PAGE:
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The bushmeat chain reaction The bushmeat chain reaction
The illicit bushmeat trade involves a series of underlying socio-economic factors, but leads, with rising population densities, to local depletions of wildlife species, and increasingly inside protected areas.
19 Jun 2014 - by Riccardo Pravettoni, GRID Arendal
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Environmental crime network Environmental crime network
The opportunities ecosystems provide for future development are threatened by serious and increasingly sophisticated transnational organized environmental crime. This includes illegal logging, poaching and trafficking of a wide range of animals, illegal fisheries, illegal mining and dumping of toxic waste. It is a rapidly rising threat to the environment, to revenues from natural resources, to state security and to sustainable development. Combin...
19 Jun 2014 - by Riccardo Pravettoni, GRID Arendal
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Sub-Saharan Africa conflicts and the elephant range Sub-Saharan Africa conflicts and the elephant range
Approximately 19,000 elephants are located within or very near conflict zones in countries with civil wars or significant unrest and armed non-state groups. Up to a maximum 15% of elephant populations are killed annually in or very near conflict zones (ca. 2,850 elephants). An estimated 100,000 elephants are located within a 500 km striking range of such areas of which approximately 5,000 elephants are killed. Within and near conflict zones non-s...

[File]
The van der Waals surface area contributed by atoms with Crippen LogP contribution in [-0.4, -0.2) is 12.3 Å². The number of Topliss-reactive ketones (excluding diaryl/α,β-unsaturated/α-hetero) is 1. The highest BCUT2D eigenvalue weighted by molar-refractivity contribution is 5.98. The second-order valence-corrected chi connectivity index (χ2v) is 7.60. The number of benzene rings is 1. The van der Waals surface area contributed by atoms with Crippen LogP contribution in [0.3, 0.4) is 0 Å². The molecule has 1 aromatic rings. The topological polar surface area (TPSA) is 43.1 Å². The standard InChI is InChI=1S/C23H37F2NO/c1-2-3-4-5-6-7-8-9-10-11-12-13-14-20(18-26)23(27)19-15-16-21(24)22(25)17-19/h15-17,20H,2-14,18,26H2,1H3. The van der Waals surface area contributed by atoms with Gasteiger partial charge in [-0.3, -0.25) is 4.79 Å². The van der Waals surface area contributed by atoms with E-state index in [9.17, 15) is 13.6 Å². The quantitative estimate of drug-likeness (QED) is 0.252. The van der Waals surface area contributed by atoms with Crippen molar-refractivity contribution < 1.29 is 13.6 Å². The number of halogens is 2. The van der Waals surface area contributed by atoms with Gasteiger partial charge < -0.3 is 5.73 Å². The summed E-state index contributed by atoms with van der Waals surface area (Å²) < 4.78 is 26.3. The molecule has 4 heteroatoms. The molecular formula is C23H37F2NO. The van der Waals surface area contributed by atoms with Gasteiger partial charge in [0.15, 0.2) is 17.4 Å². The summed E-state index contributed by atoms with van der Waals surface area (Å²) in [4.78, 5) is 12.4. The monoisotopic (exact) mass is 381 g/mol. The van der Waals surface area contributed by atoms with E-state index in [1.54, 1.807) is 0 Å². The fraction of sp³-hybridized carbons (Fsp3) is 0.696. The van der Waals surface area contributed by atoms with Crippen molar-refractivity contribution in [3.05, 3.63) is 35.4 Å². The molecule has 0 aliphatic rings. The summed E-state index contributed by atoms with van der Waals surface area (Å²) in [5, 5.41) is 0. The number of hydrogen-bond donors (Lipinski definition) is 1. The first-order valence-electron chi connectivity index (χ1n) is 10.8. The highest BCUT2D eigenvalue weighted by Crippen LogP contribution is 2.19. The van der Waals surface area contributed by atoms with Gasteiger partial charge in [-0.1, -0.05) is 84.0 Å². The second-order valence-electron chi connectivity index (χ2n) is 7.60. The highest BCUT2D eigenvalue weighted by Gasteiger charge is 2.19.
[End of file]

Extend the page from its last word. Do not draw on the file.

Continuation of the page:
19 Jun 2014 - by Riccardo Pravettoni, GRID Arendal
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Number of species in IUCN Red List categories from Mediterranean countries Number of species in IUCN Red List categories from Mediterranean countries
Mediterranean species and habitats face a number of pressures from human activities, including over-exploitation; degradation of critical habitats; invasive alien species; pollution, including excess nutrients, toxic pollutants, and litter; and the use of non-selective fishery gear (e.g., drift nets and purse seine nets) (UNEP/ MAP/MED POL 2005). While there is no evidence of species loss in the Mediterranean, the status of a number of speci...
19 Nov 2013 - by GRID-Arendal
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Threatened species in Zimbabwe Threatened species in Zimbabwe
Through the intensified conservation programmes, including the Communal Areas Management Programme for Indigenous Resources (CAMPFIRE), the number of threatened species was reduced from 38 in 2000 to 32 in 2004. CAMPFIRE is a community-based natural resource management programme in which Rural District Councils, on behalf of communities on communal land, are granted the authority to market wildlife in their district to safari operators who then s...
14 Oct 2013 - by GRID-Arendal
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Threatened species in Tanzania Threatened species in Tanzania